Park Canal Restoration Project

The Park Canal Restoration Project was proposed in 2005 with the aim of creating an attractive link between the grounds of the University of Limerick and the medieval city centre. While the restoration has not been completed to date (2010), part of the Park Canal has been refurbished. The canal itself has not yet been made navigable but there are good paths along both banks that create an attractive walking route.

“The first phase of the Canal Restoration Project will allow its banks to be opened up for leisure and amenity purposes, while providing the catalyst for a variety of potential canalside development projects, such as a sports museum, craft shops, some residential, cafes and parks. Other initiatives should include the introduction of facilities for watercraft, and the creation of canal bank walks and cycling paths.” (Limerick City Council website)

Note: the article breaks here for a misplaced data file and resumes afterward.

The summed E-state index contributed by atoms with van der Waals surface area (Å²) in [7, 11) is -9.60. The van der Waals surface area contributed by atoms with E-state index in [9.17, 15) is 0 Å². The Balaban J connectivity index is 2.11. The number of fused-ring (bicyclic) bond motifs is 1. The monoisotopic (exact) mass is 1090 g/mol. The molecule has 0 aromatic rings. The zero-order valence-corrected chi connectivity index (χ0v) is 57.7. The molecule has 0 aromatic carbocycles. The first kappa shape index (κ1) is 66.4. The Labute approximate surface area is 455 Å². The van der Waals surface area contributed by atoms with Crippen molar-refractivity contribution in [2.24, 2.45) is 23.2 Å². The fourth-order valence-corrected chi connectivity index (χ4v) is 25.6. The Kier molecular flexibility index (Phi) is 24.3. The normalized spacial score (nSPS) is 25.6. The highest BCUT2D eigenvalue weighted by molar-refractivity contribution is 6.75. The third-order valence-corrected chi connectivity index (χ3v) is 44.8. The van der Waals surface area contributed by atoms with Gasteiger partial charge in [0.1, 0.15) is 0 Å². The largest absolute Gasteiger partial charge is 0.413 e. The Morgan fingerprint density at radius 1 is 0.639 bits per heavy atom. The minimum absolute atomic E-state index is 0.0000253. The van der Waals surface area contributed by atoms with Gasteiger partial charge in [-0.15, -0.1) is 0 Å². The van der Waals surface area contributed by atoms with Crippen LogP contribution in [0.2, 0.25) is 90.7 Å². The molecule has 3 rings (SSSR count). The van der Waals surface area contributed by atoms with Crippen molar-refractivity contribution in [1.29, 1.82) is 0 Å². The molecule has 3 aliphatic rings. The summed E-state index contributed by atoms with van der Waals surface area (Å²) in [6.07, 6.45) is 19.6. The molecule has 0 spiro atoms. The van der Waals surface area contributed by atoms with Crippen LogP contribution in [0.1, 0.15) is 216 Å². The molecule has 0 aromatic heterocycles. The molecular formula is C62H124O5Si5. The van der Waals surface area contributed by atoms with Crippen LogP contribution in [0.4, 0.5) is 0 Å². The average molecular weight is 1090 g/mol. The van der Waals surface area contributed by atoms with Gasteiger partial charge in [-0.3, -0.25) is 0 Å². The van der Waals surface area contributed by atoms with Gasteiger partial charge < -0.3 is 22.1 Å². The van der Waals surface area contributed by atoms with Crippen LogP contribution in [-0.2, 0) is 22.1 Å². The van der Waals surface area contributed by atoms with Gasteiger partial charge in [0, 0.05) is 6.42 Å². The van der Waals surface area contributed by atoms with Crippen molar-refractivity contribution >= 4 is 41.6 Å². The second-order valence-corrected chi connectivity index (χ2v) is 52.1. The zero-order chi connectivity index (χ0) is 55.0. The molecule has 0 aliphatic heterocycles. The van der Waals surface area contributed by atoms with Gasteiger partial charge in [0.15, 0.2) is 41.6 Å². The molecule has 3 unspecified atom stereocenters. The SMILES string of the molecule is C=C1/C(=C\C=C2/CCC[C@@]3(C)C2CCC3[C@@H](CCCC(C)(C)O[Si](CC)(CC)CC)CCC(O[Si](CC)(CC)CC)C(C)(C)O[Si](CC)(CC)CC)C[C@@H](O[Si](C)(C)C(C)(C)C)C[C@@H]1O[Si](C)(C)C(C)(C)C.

The Park Canal Restoration Project forms a major part of the overall Riverside City Project, which creates a new vision for the city that is centred on the canal and River Shannon. Completion of the project would see improvements to water ecology and quality, canalside landscape and the quality of public spaces, revitalising this area of the city. It would also improve The Lough Derg Way, a walking route that extends 16 miles along the canal in Limerick City as far as Killalow.

History of the Canal

The Park Canal was constructed in 1757-1758, linking the River Shannon with the Abbey River. In its heyday it was an invaluable transport system for heavy goods, particularly Guinness from the former Guinness warehouse close to Lock Quay. The goods were transported from Limerick to Shannon, and from there to Dublin via the Grand Canal. It took four days for the goods to reach Dublin, which was considered an ideal time for the Guinness to mellow. With the modernisation of transport and the building of the hydroelectric power station at Ardnacrusha in 1929, the canal soon became defunct and fell into disrepair.

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